Brazil has started testing the gas turbines for the 1.5GW Porto de Sergipe I plant, which will be part of Latin America’s largest LNG-to-power project.
The US$1.74bn project in northeast Brazil’s Sergipe state will be operated by Celse and is due to come online next month. At the end of November it received authorization for the tests and pre-operations of the LNG terminal. According to GE Power, the first test of the 7HA turbine, which is being used for the first time in Brazil, took place on Monday.
Celse reached an agreement with Golar Power to charter for 26 years the Golar Nanook, a fully customized newly built FSRU with storage capacity of 170Mm3. The project also involves a 34km 500kV high-voltage transmission line, a riser, and a mooring system. It will also have an 8.5km gas pipeline.
BNamericas takes a look at the stand-out features of the project:
Latin America’s largest thermopower plant: With 1.5GW capacity, the unit will be the biggest in the region until at least 2023, when the two plants operated by Gás Natural Açu, a joint venture between Prumo Logística, BP and Siemens, come online in Açu port, Rio de Janeiro state, totaling 2.9GW capacity. As of 2018, Brazil had 166 gas-fired plants with total capacity of 12.8GW.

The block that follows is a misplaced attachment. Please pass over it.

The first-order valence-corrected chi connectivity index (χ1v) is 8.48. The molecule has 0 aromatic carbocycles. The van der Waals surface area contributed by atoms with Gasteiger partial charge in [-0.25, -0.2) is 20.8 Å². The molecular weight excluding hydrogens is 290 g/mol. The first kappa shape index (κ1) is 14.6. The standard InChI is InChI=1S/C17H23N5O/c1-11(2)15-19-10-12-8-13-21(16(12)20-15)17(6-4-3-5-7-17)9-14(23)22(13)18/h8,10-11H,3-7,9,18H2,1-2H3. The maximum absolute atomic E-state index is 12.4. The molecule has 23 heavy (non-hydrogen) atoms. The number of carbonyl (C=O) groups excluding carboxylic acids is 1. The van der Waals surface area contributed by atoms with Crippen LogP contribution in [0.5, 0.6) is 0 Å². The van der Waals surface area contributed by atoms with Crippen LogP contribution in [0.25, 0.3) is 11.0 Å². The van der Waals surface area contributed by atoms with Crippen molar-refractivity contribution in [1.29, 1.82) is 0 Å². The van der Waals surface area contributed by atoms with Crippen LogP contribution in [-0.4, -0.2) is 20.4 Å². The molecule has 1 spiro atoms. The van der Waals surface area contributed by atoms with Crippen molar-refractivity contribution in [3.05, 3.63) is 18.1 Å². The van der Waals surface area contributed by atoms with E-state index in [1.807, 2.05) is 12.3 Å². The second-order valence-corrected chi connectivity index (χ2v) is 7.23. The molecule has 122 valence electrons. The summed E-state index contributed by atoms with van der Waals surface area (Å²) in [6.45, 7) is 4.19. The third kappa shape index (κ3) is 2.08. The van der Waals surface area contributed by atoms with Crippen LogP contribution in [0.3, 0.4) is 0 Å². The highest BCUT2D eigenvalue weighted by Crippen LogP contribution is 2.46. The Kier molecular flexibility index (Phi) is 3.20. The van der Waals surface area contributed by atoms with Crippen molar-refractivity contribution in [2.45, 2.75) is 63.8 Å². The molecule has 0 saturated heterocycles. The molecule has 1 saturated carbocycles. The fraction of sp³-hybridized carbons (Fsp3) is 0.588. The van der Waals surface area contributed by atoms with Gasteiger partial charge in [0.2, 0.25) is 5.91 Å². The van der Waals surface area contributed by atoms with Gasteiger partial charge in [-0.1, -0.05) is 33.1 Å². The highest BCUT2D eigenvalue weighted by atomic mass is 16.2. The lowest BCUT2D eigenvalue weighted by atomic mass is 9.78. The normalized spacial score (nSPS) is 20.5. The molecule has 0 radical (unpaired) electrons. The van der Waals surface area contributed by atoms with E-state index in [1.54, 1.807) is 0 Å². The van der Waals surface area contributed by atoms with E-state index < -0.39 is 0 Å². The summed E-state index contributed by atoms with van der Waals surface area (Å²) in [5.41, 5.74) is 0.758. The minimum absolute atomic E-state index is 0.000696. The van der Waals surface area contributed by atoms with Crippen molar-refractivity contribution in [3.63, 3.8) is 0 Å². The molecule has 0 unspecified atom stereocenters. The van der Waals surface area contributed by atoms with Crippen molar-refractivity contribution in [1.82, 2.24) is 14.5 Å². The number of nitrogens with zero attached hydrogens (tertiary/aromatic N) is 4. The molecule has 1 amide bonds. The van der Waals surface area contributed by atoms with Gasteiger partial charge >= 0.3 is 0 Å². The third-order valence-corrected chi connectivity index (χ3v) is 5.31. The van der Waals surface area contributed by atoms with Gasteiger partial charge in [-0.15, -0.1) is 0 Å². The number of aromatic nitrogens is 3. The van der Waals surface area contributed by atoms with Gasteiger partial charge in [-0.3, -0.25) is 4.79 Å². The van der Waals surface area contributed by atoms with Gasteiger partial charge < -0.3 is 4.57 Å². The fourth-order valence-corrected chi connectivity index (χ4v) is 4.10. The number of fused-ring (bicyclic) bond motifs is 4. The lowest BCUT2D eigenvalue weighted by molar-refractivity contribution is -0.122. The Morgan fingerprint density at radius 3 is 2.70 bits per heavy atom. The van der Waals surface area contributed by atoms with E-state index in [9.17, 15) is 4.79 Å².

The first LNG terminal operated by a private sector company in Brazil: The three operating LNG terminals in the country were built by state-run oil company Petrobras, but new projects from private sector firms are emerging as the NOC reduces its participation in the downstream and midstream segments. According to federal energy planning company EPE, there are plans for at least 23 new LNG terminals in Brazil.
A model that could be applied in other regions: Celse is a partnership between Golar Power and EBrasil. The JV recently won the concession for the Barcarena project, which will replicate the LNG-to-power model in Pará state in the north. The plant will require 1.5bn reais (US$364mn) and have capacity of 605MW. The company is also studying a similar project in Santa Catarina state in the south, known as Babitonga.